Nvidia GTX 1660 Ti looks like it should be a $280 mainstream favorite

Nvidia strips out the ray-tracing cores and some other probably won't-be-missed features for its new $280 GPU.

Lori Grunin Senior Editor / Advice
I've been reviewing hardware and software, devising testing methodology and handed out buying advice for what seems like forever; I'm currently absorbed by computers and gaming hardware, but previously spent many years concentrating on cameras. I've also volunteered with a cat rescue for over 15 years doing adoptions, designing marketing materials, managing volunteers and, of course, photographing cats.
Expertise Photography, PCs and laptops, gaming and gaming accessories
Lori Grunin
2 min read

Gigabyte's looks like one of the midrange, dual-fan implementations.


Nvidia today shipped its newest mainstream gaming graphics chip, the GTX 1660 Ti, in keeping with our expectations based on earlier rumors. Though there's no Nvidia reference design card -- those are the "Founders Edition" models -- cards incorporating the chip should start at around $280 (£260 in the UK, which is around AU$475).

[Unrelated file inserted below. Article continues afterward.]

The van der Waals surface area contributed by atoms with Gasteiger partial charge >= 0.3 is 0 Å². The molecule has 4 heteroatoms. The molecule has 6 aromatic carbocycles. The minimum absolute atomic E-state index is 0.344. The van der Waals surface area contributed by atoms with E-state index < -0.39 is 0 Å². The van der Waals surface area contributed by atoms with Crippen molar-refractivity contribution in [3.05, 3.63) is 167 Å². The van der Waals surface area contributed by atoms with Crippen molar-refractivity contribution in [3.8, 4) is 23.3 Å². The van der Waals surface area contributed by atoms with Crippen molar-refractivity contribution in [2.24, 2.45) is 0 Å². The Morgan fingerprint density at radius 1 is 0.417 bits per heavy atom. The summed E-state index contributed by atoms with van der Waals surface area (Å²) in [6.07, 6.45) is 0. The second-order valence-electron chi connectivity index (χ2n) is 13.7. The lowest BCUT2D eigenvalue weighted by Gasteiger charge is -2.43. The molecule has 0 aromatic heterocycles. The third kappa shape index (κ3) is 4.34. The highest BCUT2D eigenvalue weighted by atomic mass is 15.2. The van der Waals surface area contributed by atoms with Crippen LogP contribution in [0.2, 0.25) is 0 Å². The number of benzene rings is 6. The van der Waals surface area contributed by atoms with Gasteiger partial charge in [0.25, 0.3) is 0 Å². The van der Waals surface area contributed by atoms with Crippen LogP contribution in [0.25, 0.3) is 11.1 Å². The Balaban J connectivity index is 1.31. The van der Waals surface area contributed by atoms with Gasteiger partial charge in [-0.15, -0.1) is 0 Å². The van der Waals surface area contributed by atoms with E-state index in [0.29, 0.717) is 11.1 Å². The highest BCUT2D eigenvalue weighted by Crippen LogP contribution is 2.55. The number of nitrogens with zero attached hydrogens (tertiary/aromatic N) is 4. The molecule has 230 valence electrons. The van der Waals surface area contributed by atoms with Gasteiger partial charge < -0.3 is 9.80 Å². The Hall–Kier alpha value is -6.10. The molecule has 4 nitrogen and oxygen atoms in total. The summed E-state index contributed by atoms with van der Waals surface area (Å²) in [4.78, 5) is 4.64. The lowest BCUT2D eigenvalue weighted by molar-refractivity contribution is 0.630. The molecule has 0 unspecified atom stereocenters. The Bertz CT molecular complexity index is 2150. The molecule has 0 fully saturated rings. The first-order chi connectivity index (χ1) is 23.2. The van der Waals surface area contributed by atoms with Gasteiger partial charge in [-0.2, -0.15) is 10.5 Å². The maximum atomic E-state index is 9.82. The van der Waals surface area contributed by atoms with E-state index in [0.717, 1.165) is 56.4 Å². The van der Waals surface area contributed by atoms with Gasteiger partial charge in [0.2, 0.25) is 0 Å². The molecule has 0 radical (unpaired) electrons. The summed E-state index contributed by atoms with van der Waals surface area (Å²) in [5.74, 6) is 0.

The GPU strips out much of what makes the new flagship RTX cards notable -- primarily the cores, which enable games to incorporate real-time ray-tracing. But it's based on the newer Turing architecture compared to the 10-series' Pascal, offering better parallel processing, adaptive shaders, a unified memory architecture and more cache than the GTX 1060 that it ostensibly supersedes.

It also lacks a couple of features from the RTX series: no support for VirtualLink, the standard for single-cable VR, or the SLI bridge for dual-card configurations. Like ray-tracing, those are features you probably won't miss for a little while. No headsets support VirtualLink as yet and the 1660 Ti wouldn't really be a card you'd stick in multi-GPU configurations, anyway.

While there are rumors circulating that it might have some undisclosed AI-accelerating Tensor cores for DLSS (Deep Learning Super Sampling, which does a better job than before at upsizing small textures in higher-resolution gameplay with a lower performance hit), they're either incorrect or they're there for production reasons but purposefully disabled. This card's meant for fast 1080p gameplay and midrange gaming systems -- budget systems with 450-watt power supplies configured to not-so-cheap levels.

Folks who've had a chance to benchmark a card (such as Anandtech) put it in the performance class of about 30 percent or so better than the GTX 1060. It's equal to roughly a GTX 1070 (it has 2GB less video memory than the 1070's 8GB) and somewhat slower than an AMD RX Vega 56 -- both of which are more expensive.

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